Melting clock ticks off climate-focused week

Chilling exhibit brings home reality of rising temperatures

As Copenhagen prepares itself for a slew of climate-related events this week, huge chunks of ice will be melting at the steps of City Hall beginning on Sunday to emphasize the alarming rate at which temperatures and sea levels are rising.

Icelandic artist Olafur Eliasson and Greenlandic geologist Minik Rosing are bringing twelve huge chunks of ice collected from a fjord near Nuuk, Greenland, to Copenhagen and are placing them in a clock formation, calling the exhibition, Ice Watch.

Why so much? Why now?

The choice of bringing this much ice to the city is not arbitrary – one hundred tons is the amount of inland ice that melts every hundredth of a second, according to the Ice Watch press release.

“Ice Watch makes the climate challenges we are facing tangible,” Eliasson said in a press release. “I hope that people will touch the inland ice on City Hall Square and be touched by it.”

The exhibit will be unveiled on Sunday, October 26 at 2pm and will be on view until Wednesday, October 29.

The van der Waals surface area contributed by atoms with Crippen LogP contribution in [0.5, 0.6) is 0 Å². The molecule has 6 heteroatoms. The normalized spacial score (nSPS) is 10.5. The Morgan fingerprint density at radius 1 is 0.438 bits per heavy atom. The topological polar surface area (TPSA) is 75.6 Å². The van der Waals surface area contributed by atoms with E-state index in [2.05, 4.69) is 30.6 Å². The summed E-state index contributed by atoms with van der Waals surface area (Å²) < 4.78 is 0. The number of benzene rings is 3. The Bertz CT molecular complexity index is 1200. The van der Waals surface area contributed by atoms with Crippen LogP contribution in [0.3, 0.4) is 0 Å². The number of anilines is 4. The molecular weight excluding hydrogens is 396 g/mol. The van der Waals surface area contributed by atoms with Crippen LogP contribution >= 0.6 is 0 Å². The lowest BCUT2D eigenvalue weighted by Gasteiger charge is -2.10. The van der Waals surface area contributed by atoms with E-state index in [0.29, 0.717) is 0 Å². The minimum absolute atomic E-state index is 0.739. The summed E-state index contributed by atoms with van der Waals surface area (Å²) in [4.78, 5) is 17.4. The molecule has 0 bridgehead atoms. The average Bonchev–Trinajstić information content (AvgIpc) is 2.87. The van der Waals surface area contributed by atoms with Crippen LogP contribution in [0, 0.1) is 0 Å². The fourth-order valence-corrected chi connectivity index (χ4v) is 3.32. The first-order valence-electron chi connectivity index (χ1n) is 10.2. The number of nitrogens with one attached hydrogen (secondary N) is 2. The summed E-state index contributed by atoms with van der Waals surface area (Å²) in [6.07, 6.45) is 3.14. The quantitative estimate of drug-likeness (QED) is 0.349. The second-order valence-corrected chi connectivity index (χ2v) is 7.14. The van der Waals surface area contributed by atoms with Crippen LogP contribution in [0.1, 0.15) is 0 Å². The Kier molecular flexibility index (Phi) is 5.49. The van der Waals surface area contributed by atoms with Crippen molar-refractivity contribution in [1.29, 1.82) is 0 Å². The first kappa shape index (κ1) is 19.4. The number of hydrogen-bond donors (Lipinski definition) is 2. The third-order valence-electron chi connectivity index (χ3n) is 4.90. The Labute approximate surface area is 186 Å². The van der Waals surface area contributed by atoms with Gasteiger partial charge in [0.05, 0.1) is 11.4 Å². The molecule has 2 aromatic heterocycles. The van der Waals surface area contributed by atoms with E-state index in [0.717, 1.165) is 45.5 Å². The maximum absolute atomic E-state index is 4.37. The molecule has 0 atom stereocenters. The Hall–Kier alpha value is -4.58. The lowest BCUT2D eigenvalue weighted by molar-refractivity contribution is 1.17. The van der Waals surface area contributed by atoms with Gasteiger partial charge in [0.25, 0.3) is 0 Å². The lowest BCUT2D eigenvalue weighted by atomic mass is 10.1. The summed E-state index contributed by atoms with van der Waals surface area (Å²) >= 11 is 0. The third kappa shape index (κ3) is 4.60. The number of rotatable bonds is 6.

“Science and technology have made it possible for us to destabilise Earth’s climate,” Rosing said in a press release, “but now that we understand the mechanisms behind these changes, we have the power to prevent them from growing.”

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The timing of this exhibition is also not arbitrary and coincides with the review of the IPCC's (Intergovernmental Panel on Climate Change) fifth main report, taking place in Copenhagen all week. Over 600 scientists and government representatives will be in the city for the meeting.

This also comes at a time when Denmark's Ministry of Environment is set to release its grim report on the effects of climate change for the country, which present a picture of large and more frequent flooding, as well as high damage costs.